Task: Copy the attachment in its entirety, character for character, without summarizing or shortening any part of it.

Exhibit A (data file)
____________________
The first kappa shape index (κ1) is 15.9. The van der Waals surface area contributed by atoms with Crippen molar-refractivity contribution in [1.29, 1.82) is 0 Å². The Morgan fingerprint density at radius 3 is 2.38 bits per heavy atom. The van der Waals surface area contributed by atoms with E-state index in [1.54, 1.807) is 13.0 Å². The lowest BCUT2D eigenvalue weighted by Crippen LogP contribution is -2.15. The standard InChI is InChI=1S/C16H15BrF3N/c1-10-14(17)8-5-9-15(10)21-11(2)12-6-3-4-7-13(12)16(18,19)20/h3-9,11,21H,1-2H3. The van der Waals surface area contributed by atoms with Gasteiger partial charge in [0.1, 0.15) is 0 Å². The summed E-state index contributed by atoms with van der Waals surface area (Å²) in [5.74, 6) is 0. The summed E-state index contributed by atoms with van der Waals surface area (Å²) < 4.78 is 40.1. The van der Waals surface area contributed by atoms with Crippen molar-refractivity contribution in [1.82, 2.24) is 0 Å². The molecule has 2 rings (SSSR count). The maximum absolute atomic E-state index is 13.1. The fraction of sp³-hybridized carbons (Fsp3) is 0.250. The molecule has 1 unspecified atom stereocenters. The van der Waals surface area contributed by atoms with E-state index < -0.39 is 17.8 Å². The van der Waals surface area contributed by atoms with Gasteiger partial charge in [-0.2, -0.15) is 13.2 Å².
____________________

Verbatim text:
The first kappa shape index (κ1) is 15.9. The van der Waals surface area contributed by atoms with Crippen molar-refractivity contribution in [1.29, 1.82) is 0 Å². The Morgan fingerprint density at radius 3 is 2.38 bits per heavy atom. The van der Waals surface area contributed by atoms with E-state index in [1.54, 1.807) is 13.0 Å². The lowest BCUT2D eigenvalue weighted by Crippen LogP contribution is -2.15. The standard InChI is InChI=1S/C16H15BrF3N/c1-10-14(17)8-5-9-15(10)21-11(2)12-6-3-4-7-13(12)16(18,19)20/h3-9,11,21H,1-2H3. The van der Waals surface area contributed by atoms with Gasteiger partial charge in [0.1, 0.15) is 0 Å². The summed E-state index contributed by atoms with van der Waals surface area (Å²) in [5.74, 6) is 0. The summed E-state index contributed by atoms with van der Waals surface area (Å²) < 4.78 is 40.1. The van der Waals surface area contributed by atoms with Crippen molar-refractivity contribution in [1.82, 2.24) is 0 Å². The molecule has 2 rings (SSSR count). The maximum absolute atomic E-state index is 13.1. The fraction of sp³-hybridized carbons (Fsp3) is 0.250. The molecule has 1 unspecified atom stereocenters. The van der Waals surface area contributed by atoms with E-state index < -0.39 is 17.8 Å². The van der Waals surface area contributed by atoms with Gasteiger partial charge in [-0.2, -0.15) is 13.2 Å².